Posted on 2023-07-27 03:08:39 by Sathish

These are the investigations available for gall stone disease. The requirement of investigations are decided by the consulting doctor depends on the clinical presentation of the patient. The commonly done investigations are:

  1. Blood investigations;
  2. i) Blood total white blood cell (WBC) count will give an idea about the presence of infection and it will be increased in the presence of infection. It does not have any diagnostic value in the diagnosis of gall stones. But it will tell whether the patient has associated infection or not.
  3. ii)Liver function test (LFT)

Various blood tests are included in the liver function test. The commonly done LFTs are serum bilirubin, SGOT, SGPT, GGTP, SAP, Serum proteins including albumin and globulin, prothrombin time with INR (International Normalized Ratio) and serum ammonia level. In patients with simple gall stone disease, the LFT will be normal. There will be alterations of liver function test in case of associated hepatitis or stones in the bile duct. Also, serum bilirubin alone will be increased in case of haemolytic jaundice and in case of gangrenous cholecystitis.

  1. Serum bilirubin: Increased in hepatitis, bile duct stones, hemolytic jaundice and gangrenous cholecystitis.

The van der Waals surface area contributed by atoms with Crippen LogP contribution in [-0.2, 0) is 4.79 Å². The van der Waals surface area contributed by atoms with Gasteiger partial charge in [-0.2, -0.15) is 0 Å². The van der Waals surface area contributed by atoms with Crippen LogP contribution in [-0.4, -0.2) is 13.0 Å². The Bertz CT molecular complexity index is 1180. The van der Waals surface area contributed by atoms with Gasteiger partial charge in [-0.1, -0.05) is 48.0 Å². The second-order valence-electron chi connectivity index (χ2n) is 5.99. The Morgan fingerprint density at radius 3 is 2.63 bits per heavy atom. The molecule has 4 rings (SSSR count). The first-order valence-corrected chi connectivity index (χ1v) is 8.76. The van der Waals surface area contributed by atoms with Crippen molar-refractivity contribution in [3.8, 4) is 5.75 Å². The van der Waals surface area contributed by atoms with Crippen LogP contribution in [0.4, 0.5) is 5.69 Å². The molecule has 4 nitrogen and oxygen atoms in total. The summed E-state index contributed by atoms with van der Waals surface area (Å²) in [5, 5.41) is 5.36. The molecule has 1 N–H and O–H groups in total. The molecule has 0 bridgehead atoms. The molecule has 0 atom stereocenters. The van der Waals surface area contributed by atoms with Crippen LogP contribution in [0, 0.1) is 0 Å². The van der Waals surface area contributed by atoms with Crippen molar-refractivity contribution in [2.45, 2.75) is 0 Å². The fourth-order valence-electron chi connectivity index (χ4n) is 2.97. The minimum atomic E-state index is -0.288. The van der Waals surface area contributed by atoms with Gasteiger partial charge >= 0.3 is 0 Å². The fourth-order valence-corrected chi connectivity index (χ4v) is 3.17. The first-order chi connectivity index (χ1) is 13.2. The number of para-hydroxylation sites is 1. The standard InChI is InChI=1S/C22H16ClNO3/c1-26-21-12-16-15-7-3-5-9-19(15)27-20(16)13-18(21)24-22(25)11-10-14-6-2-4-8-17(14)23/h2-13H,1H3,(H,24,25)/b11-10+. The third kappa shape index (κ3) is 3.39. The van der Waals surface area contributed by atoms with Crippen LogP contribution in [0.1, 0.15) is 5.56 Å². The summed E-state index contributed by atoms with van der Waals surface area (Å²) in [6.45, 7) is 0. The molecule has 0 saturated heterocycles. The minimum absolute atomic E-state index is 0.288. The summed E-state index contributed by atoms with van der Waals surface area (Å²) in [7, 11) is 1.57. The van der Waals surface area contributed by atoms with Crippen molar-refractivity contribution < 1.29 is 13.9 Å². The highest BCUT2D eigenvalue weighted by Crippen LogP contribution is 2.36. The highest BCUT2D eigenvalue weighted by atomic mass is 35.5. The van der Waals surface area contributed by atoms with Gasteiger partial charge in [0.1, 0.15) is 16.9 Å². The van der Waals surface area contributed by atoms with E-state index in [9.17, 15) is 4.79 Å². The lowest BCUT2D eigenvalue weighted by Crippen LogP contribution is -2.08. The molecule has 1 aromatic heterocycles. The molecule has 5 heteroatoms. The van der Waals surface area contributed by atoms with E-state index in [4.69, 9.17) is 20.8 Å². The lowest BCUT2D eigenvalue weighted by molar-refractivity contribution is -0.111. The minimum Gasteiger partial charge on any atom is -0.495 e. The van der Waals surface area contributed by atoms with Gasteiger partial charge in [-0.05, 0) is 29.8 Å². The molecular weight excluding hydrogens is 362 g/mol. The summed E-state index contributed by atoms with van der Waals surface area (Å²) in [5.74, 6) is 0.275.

Sometime it is very difficult to differentiate the actual reason for jaundice but it needs attention to make a diagnosis of actual reason for the jaundice. Analysis of associated liver enzyme elevation may help to differentiate the actual cause of raise in serum bilirubin. Also sometime needs hemolytic work up to rule out the possibility hemolytic jaundice

b). SGOT (Serum Glutamic Oxaloacetic Transaminase). This is a liver enzyme usually raised in any liver cell injury. The common pathology is hepatitis due to any type of virus or alcohol or any drugs or toxins.

c). SGPT (Serum Glutamic Pyruvate Transaminase). Again, a liver enzyme elevated in any type of liver cell injuries.

d). GGT (Gamma Glutamyl Transpeptidase). This is a very important enzyme elevated in biliary obstruction, liver cell injury due to drugs and also liver injury due to alcohol.